The Rockefeller strain of Aedes aegypti was reared at 25°C and 80% relative humidity under a 12 h light: 12 h dark photoperiod in the laboratory following a general mosquito rearing guide . Adult mosquitoes were supplied with a cotton ball soaked in a 10% sucrose solution ad libitum and fed on sheep blood meal (Hemostat Laboratories, Dixon, CA) for one hour using a glass membrane feeder (Lillie Glasswork, Atlanta, GA) once a week for egg production. The membrane feeder was kept at 37°C by circulating preheated water through a water bath during blood feeding. Larval mosquitoes were provided with 10% suspension of bovine liver powder (MP Biochemicals, Cat# ICN90039601) in distilled water.
Fixation of Mosquitoes
▪ Bouin's (Ricca Chemical, Cat# 1120)
▪ Carnoy's (10 ml glacial acetic acid, 30 ml chloroform, 60 ml 95% ethanol)
▪ Formoy's (10 ml acetic acid, 30 ml 40% formaldehyde, 60 ml 95% ethanol)
▪ Cal-Rite (Thermo Scientific, Cat# 5501)
▪ 4% formalin in PBS (pH 7.4, USB Chemicals Cat# 19943)
▪ 10% neutral buffered formalin (Thermo Scientific, Cat# 5701)
▪ Zinc Formalin (Thermo Scientific, Cat# 5701ZF).
Cryosectioning and Laser Microdissection Microscopy (LMM)
After fixation with either Bouin's or Carnoy's fixative, 5-6 mosquito abdomens were dissected and embedded in the same orientation in O.C.T. Compound (Sakura Tissue-Tek, Torrence, CA) in aluminum foil cryomold (1.5 cm3). The embedded abdomens were snap-frozen by placing the cryomolds in an ethanol/dry ice bath. The embedded abdomens were prepared in triplicate and kept at -80°C until used. Laser microdissection was performed following the method described by Jones et al.  and Gobert et al.  with some modifications. Briefly, the embedded mosquitoes were cut across abdomens at 8 μm thickness with a knife pre-chilled to -25°C using a cryostat microtome (Leica Model CM3050 S). Before sectioning, the blade was cleansed with the RNAse Zap solution (Ambion, CA) to remove potential nuclease contamination. Mosquito abdomen sections were collected on adhesive membrane slides (P.A.L.M. Microlaser Technologies, Cat# 1440-1600). Each slide could accommodate 12-15 sections without overlapping. Following cryosectioning, samples were air-dried and kept in nuclease-free containers at room temperature until microdissection was performed.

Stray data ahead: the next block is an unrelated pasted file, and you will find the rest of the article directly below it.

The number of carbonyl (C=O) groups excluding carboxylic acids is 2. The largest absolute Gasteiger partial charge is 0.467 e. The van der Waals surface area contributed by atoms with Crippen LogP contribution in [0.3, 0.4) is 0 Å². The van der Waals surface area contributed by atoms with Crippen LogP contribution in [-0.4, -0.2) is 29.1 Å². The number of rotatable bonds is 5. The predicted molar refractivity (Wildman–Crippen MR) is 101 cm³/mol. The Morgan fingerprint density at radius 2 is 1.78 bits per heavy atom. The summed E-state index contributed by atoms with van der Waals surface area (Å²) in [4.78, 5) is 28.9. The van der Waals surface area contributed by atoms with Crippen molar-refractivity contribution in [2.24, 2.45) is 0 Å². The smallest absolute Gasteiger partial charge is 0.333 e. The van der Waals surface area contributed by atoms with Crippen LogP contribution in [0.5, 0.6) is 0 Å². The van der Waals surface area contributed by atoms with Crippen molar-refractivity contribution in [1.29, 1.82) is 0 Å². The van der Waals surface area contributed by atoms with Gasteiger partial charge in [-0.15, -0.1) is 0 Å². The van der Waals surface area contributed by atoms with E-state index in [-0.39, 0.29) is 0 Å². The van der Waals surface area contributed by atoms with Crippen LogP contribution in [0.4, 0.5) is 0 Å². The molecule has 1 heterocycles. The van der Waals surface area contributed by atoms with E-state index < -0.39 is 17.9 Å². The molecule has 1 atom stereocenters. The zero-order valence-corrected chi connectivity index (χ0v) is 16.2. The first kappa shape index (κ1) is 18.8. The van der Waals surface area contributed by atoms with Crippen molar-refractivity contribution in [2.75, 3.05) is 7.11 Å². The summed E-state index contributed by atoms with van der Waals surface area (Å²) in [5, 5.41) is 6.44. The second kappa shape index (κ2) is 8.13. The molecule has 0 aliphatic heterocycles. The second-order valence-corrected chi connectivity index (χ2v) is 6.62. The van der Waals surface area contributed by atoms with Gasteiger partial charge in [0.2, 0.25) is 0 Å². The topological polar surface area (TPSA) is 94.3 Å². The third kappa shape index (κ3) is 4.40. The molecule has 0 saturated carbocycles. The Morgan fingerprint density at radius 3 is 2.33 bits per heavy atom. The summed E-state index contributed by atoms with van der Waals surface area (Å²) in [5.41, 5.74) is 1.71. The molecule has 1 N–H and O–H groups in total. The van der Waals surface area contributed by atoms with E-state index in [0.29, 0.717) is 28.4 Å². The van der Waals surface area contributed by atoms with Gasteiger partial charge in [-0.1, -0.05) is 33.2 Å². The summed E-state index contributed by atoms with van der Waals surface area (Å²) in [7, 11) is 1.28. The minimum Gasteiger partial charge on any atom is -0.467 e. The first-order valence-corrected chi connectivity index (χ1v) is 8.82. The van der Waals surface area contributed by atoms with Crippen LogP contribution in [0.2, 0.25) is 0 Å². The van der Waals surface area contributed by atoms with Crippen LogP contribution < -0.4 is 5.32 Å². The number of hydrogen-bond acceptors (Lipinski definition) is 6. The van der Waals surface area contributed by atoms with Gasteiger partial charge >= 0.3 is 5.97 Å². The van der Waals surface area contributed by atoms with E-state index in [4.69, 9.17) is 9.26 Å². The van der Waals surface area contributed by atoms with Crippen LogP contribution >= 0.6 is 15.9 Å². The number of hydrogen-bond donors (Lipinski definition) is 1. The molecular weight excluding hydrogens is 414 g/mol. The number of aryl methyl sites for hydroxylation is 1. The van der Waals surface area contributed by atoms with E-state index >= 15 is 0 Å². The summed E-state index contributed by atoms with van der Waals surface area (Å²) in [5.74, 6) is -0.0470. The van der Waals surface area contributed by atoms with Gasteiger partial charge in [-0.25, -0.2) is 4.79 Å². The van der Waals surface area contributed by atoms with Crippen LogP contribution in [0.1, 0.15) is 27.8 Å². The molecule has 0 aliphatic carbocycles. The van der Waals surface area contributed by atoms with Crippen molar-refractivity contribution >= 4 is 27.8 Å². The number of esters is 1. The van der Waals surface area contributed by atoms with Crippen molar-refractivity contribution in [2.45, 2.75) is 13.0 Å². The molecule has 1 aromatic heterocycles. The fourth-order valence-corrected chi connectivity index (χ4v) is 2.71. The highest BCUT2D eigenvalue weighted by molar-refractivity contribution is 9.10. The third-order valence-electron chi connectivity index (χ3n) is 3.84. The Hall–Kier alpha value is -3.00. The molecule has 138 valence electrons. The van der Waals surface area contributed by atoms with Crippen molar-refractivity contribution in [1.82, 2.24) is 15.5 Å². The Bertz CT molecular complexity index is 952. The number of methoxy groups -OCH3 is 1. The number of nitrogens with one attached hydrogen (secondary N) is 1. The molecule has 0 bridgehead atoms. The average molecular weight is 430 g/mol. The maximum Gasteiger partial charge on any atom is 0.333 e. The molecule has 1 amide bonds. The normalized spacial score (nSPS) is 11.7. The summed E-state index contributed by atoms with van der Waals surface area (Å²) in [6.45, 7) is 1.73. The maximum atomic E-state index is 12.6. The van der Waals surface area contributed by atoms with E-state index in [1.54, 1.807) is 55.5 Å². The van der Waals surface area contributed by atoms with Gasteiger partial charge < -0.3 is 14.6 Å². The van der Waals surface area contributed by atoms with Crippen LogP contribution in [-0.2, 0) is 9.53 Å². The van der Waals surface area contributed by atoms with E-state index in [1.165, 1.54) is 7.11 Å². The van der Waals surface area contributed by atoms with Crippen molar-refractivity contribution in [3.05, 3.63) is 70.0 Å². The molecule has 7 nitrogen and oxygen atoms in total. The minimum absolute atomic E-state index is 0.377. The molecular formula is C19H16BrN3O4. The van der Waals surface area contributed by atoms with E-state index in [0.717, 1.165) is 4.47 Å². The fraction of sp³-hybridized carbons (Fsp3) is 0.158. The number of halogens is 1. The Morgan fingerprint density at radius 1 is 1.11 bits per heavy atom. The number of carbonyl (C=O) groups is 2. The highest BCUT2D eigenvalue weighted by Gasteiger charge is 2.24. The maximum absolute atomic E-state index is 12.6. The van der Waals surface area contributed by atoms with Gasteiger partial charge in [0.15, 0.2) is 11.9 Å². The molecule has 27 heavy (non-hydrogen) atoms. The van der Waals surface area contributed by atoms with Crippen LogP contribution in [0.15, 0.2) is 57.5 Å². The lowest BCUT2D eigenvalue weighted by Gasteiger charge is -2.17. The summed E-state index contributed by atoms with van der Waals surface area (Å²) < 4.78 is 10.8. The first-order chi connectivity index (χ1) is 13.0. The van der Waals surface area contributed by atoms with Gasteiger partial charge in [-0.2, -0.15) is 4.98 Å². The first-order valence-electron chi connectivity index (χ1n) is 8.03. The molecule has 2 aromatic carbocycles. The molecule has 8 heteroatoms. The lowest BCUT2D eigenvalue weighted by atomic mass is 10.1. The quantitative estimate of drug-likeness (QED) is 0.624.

Microdissection of mosquito midguts was performed using a P.A.L.M. laser microdissection system http://www.palm-microlaser.com equipped with a Zeiss Axiovert S100 microscope and its operating software (version 2.2). The cutting energy level of the laser beam was set to ~80% of the full output of the LMM unit. Microdissected midgut cells were captured onto PCR tube caps filled with adhesive gel (P.A.L.M. Microlaser Technologies, Cat# 1440-0260) and two independent collections for Bouin's and Carnoy's fixative were prepared for further analysis. Caps with dissected cells were placed in 200 μl PCR tubes stored at -80°C until RNA isolation.